The Leibniz Institute of Ecological and Regional Development (IOER) together with the Technical University of Dresden and the Academy for Spatial Research and Planning (ARL) established the Dresden Leibniz Graduate School (DLGS) in 2008. The DLGS is one of the 18 graduate schools jointly founded to date throughout the country by the Leibniz Association (WGL) and universities. The start-up was financed under the “Pact for Research and Innovation” by the German Government and the Länder. It is meanwhile fully funded by the participating institutions.
Four faculties of the Technical University of Dresden participate in the DLGS: the Forest, Geo, and Hydro Sciences, Architecture, Economics, and Philosophy (Sociology). They constitute the interdisciplinary environment for Graduate School scholarship holders. All first supervisors, including professors jointly appointed by the IOER and the TU Dresden, come from one of these four faculties.
Every two years, the DLGS awards eight doctoral fellowships for research into subjects relevant to the spatial sciences. They are advertised internationally. 25 per cent of the first cohort were from abroad and 50 per cent of the second. External doctoral students can also be accepted as in an associate capacity.
Scholarship holders and associate doctoral students are offered a comprehensive, structured programme. Courses, workshops, and summer schools are offered that address the theory and methodology of science and topics of relevance for dissertations and advisory bodies provided to discuss the progress made by each student in depth. In addition, all scholarship holders and associate doctoral students have the opportunity to take part in national and international conferences.
The key topic of the first cohort at the DLGS was demographic change and its effects on spatial development and on the economy and society. This takes up lines of research in all three participating institutions, at the TU Dresden in particular in the work done by the Centre for Demographic Change (ZDW). The present work is a dissertation from the first cohort of the DLGS. Others will follow.
Dresden, October 2011
Prof. Dr. Dr. h.c. Bernhard Müller Spokesman of the DLGS
Figures and tables.11 List of Abbreviations.13
1.1 Rationale and aims of the research. 15
1.2 Study design. 18
1.3 Thesis structure. 20
2 Planning for an ageing population – a UK-wide overview.23
2.1 The UK’s ageing population. 23
2.2 Local governance and planning in transition. 30
2.3 Reactions to ageing in the UK. 38
2.4 Questions raised. 46
3 Conceptual framework. 49
3.1 Local planning for an ageing population – linked to various research areas.49
3.2 Grounded theory perspective. 53
3.3 Sensitising concepts.55
3.3.1 Local governance.56
3.3.2 Collective learning.62
3.4 Presuppositions guiding the analysis.67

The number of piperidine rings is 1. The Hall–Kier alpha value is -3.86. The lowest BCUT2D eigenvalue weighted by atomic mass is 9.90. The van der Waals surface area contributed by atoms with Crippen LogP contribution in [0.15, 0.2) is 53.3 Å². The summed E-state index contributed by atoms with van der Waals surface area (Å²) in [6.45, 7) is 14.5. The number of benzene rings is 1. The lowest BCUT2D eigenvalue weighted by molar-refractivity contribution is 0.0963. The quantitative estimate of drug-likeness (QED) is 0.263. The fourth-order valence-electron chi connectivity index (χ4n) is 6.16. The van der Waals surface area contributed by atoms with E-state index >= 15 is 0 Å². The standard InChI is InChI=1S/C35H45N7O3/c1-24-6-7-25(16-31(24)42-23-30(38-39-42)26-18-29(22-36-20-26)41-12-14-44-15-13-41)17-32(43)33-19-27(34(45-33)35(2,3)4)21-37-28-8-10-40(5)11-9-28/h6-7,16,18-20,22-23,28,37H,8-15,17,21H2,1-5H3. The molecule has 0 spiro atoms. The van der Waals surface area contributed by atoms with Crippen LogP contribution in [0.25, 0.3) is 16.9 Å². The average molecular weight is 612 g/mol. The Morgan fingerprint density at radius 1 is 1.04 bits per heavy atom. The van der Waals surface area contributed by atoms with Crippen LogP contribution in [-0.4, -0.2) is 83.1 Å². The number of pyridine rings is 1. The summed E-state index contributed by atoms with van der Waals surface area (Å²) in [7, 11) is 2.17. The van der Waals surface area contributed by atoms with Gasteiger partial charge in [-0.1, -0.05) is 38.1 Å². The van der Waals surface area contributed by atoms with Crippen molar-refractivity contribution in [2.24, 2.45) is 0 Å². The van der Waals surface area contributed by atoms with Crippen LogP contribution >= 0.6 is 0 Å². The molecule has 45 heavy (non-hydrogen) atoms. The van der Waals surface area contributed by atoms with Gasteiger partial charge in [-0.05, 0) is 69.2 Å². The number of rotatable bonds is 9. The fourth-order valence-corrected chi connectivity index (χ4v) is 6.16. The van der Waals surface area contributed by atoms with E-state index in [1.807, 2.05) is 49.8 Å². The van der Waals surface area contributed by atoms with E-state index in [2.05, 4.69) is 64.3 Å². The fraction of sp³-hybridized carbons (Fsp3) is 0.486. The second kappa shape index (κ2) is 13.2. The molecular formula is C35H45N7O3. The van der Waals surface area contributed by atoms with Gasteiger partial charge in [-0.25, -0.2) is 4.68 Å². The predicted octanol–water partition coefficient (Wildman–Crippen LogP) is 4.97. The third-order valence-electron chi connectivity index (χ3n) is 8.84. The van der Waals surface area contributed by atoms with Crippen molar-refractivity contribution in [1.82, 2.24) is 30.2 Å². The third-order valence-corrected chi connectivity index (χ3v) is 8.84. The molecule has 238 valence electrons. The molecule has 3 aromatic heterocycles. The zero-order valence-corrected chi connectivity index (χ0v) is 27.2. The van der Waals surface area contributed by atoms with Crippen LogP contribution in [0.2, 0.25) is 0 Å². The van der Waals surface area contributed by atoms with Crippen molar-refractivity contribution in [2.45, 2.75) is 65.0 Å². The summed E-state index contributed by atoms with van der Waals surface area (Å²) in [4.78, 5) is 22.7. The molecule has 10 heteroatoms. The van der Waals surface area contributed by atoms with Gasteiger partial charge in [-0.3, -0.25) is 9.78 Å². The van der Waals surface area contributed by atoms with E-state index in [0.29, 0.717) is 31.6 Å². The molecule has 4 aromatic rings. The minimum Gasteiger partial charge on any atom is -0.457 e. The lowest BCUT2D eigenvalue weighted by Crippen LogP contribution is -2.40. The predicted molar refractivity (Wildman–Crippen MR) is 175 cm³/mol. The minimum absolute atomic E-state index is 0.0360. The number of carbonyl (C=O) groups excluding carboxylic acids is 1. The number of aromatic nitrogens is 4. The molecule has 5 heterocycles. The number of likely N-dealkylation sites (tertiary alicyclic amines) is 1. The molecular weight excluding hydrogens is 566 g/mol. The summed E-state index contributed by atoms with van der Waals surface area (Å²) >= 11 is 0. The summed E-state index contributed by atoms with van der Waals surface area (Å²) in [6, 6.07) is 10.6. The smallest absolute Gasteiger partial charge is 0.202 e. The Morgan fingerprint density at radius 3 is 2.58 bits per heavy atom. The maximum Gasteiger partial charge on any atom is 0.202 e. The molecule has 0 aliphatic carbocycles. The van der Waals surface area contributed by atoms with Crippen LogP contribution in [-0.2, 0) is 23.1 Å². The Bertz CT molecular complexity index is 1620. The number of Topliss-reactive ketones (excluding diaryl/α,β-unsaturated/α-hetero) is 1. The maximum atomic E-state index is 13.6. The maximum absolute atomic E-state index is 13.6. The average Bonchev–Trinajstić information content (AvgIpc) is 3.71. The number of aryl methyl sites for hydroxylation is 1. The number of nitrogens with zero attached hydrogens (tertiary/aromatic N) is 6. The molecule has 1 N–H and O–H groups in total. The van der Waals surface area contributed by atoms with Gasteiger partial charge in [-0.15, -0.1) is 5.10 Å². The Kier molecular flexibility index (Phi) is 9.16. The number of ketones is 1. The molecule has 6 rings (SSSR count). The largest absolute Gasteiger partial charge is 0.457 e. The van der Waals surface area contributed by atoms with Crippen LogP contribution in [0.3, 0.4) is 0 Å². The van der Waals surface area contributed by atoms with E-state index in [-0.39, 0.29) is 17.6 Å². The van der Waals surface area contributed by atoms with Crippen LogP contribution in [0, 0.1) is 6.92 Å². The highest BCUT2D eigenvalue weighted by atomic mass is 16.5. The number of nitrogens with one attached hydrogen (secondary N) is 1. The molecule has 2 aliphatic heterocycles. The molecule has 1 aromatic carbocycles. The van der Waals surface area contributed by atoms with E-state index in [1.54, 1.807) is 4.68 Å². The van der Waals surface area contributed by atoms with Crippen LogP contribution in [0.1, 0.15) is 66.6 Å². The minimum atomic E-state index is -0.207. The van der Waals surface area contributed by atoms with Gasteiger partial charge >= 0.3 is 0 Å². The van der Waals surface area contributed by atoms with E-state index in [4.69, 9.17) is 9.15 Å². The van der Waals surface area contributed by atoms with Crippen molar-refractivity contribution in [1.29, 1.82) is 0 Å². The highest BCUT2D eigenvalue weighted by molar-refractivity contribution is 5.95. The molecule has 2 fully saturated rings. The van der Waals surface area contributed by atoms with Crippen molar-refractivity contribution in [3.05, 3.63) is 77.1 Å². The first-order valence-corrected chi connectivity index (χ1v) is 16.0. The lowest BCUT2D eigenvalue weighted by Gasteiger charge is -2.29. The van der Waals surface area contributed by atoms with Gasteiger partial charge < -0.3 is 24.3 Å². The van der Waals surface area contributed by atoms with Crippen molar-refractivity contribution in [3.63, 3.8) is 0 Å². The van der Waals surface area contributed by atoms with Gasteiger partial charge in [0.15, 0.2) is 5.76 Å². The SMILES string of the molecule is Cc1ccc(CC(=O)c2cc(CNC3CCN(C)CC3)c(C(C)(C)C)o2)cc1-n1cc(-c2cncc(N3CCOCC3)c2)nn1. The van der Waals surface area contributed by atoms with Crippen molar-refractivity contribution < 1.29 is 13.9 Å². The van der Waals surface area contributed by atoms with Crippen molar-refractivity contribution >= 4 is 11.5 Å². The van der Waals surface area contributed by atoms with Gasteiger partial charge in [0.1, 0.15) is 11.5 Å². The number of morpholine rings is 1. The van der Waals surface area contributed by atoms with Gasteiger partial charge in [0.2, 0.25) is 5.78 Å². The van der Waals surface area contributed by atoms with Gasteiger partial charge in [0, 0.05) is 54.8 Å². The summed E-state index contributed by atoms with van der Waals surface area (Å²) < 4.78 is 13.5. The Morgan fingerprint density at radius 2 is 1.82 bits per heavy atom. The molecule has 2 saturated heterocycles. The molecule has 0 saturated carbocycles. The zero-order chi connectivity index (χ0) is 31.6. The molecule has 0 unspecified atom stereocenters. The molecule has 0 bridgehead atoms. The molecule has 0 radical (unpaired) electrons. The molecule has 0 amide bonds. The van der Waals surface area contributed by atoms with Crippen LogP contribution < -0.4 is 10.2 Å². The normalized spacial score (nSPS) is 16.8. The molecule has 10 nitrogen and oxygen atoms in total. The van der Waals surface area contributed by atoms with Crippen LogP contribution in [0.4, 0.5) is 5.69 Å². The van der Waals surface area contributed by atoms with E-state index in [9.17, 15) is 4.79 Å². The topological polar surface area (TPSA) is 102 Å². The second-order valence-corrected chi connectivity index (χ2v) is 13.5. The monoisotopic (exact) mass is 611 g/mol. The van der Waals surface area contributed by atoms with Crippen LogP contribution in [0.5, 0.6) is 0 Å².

4 Research design and methods.71
4.1 Overall research design.71
4.2 Exploratory interviews – national level.74
4.3 Sampling procedures.75
4.3.1 Sampling of case study areas.76
4.3.2 Sampling of interviewees.79
4.4 Data collection.81
4.5 Data analysis.83
5 The case study areas.89
5.1 North Tyneside.90
5.1.1 North Tyneside in profile.90
5.1.2 Planning for an ageing population in North Tyneside.91
5.2.1 Poole in profile.94
5.2.2 Planning for an ageing population in Poole.96
5.3 Wealden/East Sussex.98
5.3.1 Wealden/East Sussex in profile.98
5.3.2 Planning for an ageing population in Wealden/East Sussex.100
5.4 Summary and arising questions.103
6 Local governance and planning for an ageing population.105
6.1 The involved actors.105
6.1.1 Actors belonging to the public sector.106
6.1.2 Actors belonging to the private sector.116
6.1.3 Actors belonging to the voluntary and community sector117
6.1.4 Connecting the sectors: The Local Strategic Partnership.122
6.2 A typology of actors.125
6.3 Governance arrangements: from working in silos to partnerships.130
7 Local learning processes in planning for an ageing population.141
7.1 Setting the ageing agenda.143
7.1.1 Awareness of the ageing population.143
7.1.2 From awareness to action.146
7.2 Building up knowledge of ageing.149
7.2.1 Basing planning on (demographic) evidence.149
7.2.2 Older people’s participation.155
7.2.3 Reacting to stimuli from national government.158
7.3 Collective learning to plan for an ageing population.160
7.3.1 Collective learning in the local area.160
7.3.2 Learning in older people’s partnerships.164
7.4 Strategy-making for an ageing population.171
7.4.1 Local strategies for dealing with population ageing.171
7.4.2 National trends reflected in local strategies.178
7.4.3 The functions of strategies and strategy-making.187
8 Central challenges and perspectives in planning for an ageing population.193
8.1 The cross-cutting nature of ageing.193
8.1.1 Searching for responsibility.194
8.1.2 Struggling to broaden the agenda.195
8.1.3 Experimenting with governance structures.196
8.1.4 Involving older people.197
8.1.5 Using strategies as catalysts.198
8.2 Ambivalent influence from national government 199
8.2.1 Influence via funding, instruments, targets and supervision.200
8.2.2 Skipping the regional level.203
8.2.3 National government stimulating local areas to plan for an ageing population.204
8.2.4 Local areas’ superficial reactions to national government influence.205
8.3 Regional and local challenges and perspectives.207
9 Discussion of the results and implications209
9.1 Summary of results.209
9.2 Reflection of the results and the research design with respect to the state of research.213
9.2.1 Discussion of the results.214
9.2.2 Discussion of the research design.217
9.3 Open questions and need for further research.219
9.4 Recommended action.221
9.5 Looking beyond the UK228
A Interviewees and their positions.251
B Exemplary e-mail to get into contact with potential interviewee and accompanying project outline.252
C Interview guideline.254
D Transcription rules according to GAT 2 (modified).259